Q: If you think about this country and this government in Washington, D.C., where has the center of the political spectrum moved?
A: I think that the Congress is more a middle ground, in the middle area of the political spectrum, much more so than it was in 1960. I think there were more . . . divisions among the parties in 1960 than there are between the parties in 1985 and between the representatives in Congress, but I think that comes about because inthis town there are so many leaders now . . .
Q: What's happened to your party over this period of time?
A: I think that it is in a position, and we can force the Democrats over on the left. I mean, not too far left, but the Republican party has made some mistakes . . . I think we moved too far too rapidly with too much money in the defense area, and once you get that Defense Department with too much money, you're gonna have a lot of things that embarrass the national security. You have to keep it a little lean and mean.
Q: Is the Republican Party -- the Midwest conservative Republican Party of Mel Laird and Jerry Ford and so on -- the same party as the party of Jerry Falwell and Pat Robertson, or is it a different kind of a creature?
A: I think it's a different kind of a creature. They get involved too much with a single issue sort of thing . . . They've been very successful tough in getting large groups of people interested in prayer and abortion adn they have been successful, there's no question about it.
Q: Does it help, do you think for the Republican Party to have tehm as a growing element?
A: Well, I think you should welcome anybody to the party. The problem that I see with that sort of activity is that I'm not sure how loyal they are to the party.
Q: When do you think the Democrats lost it?
A: I think they probably lost it with Carter. I don't think Carter came out as truly a strong leader. And that's the only they'd had since Lyndon Johnson.
Q: There's a view . . . some people have that the Republican Party could have secured this dominant position -- that a lot of people think it has today -- 12 years earlier if it had not been for Nixon. What is your own view?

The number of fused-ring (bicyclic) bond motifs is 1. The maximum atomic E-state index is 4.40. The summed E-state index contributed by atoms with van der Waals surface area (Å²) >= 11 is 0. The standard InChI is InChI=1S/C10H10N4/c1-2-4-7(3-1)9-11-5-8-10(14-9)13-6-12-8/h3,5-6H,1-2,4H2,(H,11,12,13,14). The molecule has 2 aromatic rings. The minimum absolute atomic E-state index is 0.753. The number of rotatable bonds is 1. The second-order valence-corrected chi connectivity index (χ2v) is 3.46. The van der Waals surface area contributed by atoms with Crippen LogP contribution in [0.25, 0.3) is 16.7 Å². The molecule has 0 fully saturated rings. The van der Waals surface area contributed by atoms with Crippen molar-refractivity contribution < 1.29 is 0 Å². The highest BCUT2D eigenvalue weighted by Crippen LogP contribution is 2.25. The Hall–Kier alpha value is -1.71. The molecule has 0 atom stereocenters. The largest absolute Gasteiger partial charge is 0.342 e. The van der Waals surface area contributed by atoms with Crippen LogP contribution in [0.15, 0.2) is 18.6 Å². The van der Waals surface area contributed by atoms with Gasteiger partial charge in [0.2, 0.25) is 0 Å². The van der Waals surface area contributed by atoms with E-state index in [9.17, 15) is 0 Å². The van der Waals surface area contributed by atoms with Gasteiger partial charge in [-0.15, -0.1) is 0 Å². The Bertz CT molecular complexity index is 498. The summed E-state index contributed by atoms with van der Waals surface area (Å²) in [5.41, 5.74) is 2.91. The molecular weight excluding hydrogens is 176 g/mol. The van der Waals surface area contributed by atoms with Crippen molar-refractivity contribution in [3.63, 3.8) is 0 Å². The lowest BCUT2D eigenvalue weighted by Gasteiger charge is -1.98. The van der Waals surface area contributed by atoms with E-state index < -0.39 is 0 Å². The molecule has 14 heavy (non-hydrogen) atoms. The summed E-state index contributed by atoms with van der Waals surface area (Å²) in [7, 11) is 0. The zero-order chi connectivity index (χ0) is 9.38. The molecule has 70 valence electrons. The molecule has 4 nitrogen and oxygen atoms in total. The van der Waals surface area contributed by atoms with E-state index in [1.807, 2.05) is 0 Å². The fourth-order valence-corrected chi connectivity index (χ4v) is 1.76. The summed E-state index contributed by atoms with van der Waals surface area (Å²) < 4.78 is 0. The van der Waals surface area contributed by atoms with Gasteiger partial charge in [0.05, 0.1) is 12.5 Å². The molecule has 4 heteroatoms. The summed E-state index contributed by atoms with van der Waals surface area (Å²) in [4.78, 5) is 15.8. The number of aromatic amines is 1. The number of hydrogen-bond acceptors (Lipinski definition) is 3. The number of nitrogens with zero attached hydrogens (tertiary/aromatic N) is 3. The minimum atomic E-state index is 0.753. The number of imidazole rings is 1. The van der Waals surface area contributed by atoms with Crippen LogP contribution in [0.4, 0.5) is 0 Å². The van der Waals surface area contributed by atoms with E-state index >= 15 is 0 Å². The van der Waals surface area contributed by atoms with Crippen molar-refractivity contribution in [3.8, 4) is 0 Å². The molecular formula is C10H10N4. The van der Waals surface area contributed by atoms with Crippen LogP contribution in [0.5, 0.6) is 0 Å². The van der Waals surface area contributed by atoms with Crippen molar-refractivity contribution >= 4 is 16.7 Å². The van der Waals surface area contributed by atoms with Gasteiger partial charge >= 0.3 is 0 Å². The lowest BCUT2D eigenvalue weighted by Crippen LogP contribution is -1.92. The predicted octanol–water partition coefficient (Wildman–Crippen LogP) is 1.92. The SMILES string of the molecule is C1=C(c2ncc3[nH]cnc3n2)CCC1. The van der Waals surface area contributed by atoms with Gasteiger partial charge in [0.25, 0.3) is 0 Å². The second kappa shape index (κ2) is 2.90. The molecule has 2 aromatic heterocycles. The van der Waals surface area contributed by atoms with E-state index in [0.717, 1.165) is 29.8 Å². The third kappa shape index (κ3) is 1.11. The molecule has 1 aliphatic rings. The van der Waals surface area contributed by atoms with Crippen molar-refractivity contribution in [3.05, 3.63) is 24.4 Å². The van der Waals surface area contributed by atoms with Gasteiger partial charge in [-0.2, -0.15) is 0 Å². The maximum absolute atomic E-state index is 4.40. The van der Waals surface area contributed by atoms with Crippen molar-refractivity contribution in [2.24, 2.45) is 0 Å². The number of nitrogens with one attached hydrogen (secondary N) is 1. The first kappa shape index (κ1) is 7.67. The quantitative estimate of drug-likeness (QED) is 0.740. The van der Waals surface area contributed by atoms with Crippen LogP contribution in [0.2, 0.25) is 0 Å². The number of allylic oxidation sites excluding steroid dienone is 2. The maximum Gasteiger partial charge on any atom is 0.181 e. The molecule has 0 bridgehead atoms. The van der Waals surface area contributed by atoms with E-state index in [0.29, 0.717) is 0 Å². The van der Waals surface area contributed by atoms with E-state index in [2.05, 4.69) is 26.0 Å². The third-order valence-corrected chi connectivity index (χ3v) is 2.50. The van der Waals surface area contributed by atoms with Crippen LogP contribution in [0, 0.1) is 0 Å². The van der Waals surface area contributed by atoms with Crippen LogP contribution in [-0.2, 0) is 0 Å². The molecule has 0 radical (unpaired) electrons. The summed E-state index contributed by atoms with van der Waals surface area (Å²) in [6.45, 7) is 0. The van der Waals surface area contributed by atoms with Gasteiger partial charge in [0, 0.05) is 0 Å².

A: I believe that's true. You know, Nixon had the opportunity after that election to really build a strong Republican Party. It was a landslide election against McGovern. But after that election in 1972 Nixon withdrew. I was over there in the White HOuse, I know how he withdrew. If that Watergate thing wouldn't have come along, I think that he would have been just as much a party-building president as Reagan is today.
Q: What about in that first term? Did you have the sense talking with him -- Cabinet meetings, private meetings and so on -- that party building, that making the Republican Party the majority party was very important on his own agenda?
A: I have to say no to that. I mean, I hate to say that, but I don't think it was.
Q: Again looking at the 25-year span, what has happened to Congress in its power and influence over this period of time?
A: I think it gained a tremendous amount of power in the period of 1970 to 1980 . . . but I think it's swinging back again.
Q: I think it gained a tremendous amount of power in the period of 1970 to 1980 . . . but I think it's swinging back again.
Q: What happened in the '70s and what do you see happening now?
A: Well first, Congres, rightly or wrongly, felt that they were deceived and misled about the Vietnam war. And they did much to correct that.
But during that 10-year period . . . if you look at the many pieces of legislation that were passed that were giving Congress more and more authority over the executive branch, I think that has changed now. I think that it's moving back into better balance. Those are good examples, I think, of how the Congress has showed its authority during that period of time.
Q: Is Congress better able or worse equipped to do its job than it was 25 years ago?
A: I think it's worse. Much worse . . . You've got so many chairmen and so many ranking members that nobody is responsible.
I think that they did a better job when they had the Armed Services Committee that was responsible for the defense program. And you had the Appropriations Committee, but you had two major committees that were involved with defense. Now you've got every committee, even the Judiciary Committee is big in defense. You've got so many subcommittees. I don't bleieve that Congress can do a good job. And you have so many staff people. You know, when we used to go to conference on the defense bill we wouldn't allow staff people in the conference . . . But now you go in there and you look at a defense appropriations conference and they've got about four or five staff guys behind every one of 'em.